A funny thing happened during a presentation on pricing strategies. Someone asked, “I don’t understand why so often prices are not competitive. Other companies’ bids are often way below ours. What is going wrong?”
My response was that there was something wrong with the costing model.
Unfortunately we see this frequently. Instead of taking the time to update costs correctly, companies make “adjustments.” The price of paper goes up and an adjustment is made. The price of consumables goes up and an adjustment is made. The cost of utilities, insurance, or something else goes up and adjustments are made.
I recall someone saying to me, “What’s wrong with making these adjustments? The only problem is if we over-estimate, we make more money.” I disagree. Over-estimated costs result in uncompetitive bids. You have to know your costs. In fact, leading companies update their costs every two years and know their costs to the penny.
Another problem we have seen is that many companies reduced staffing during the recession and never adjusted their costs to reflect the reduction in staff. In fact, most companies continue to staff at those reduced levels. Deloitte’s Biennial Cost Survey interviewed over 150 C-level executives in Fortune 1000 and found that many of these companies that originally focused on cost-cutting during the recession continue to use cost-cutting strategies to drive growth.
A third issue we have discovered are exaggerated time standards after hardware or software is upgraded or replaced. For example, if you changed or updated your Print MIS software, you may continue to use your old 45 minutes to estimate the time to create a job ticket when it actually only took 20 minutes. If you changed or updated your press, you may continue to use your old 30 minute makeready estimate and 1 hour estimate for printing, when actually it only took 15 minutes and 45 minutes, respectively.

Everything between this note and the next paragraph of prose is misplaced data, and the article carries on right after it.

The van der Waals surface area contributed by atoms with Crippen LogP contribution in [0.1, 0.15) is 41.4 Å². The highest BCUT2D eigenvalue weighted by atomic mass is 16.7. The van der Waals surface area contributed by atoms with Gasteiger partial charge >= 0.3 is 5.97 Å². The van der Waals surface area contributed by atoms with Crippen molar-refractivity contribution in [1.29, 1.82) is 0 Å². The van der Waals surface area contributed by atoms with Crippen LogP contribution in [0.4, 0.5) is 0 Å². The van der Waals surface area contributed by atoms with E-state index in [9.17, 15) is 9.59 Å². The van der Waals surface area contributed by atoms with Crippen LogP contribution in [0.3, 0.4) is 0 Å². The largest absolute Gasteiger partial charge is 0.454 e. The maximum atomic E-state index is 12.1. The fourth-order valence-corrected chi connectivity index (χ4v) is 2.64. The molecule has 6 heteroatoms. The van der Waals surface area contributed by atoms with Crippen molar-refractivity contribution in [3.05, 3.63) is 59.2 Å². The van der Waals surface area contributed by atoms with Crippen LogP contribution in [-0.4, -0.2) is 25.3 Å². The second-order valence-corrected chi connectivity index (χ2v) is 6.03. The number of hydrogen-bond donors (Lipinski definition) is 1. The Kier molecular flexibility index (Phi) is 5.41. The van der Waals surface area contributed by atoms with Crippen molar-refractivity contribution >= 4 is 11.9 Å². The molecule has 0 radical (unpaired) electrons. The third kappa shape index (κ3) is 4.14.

Using some average budgeted hourly rates shows how overestimating time standards can result in higher estimates and the appearance of uncompetitive pricing.
If you’re wondering if your costs are up-to-date, here are a few questions to consider:
- How often are your bids too high?
- How many staff have been added or lost since you last updated your costs?
- Did you update your costs after your last capital investment?
- Do you make adjustments to your costs as opposed to updating costs?
Howie Fenton is the Vice President of Consulting Services for IMG. He helps companies measure, identify and overcome operational issues. To learn more about measuring performance, benchmarking to leaders, increasing productivity, and improving your value e-mail firstname.lastname@example.org.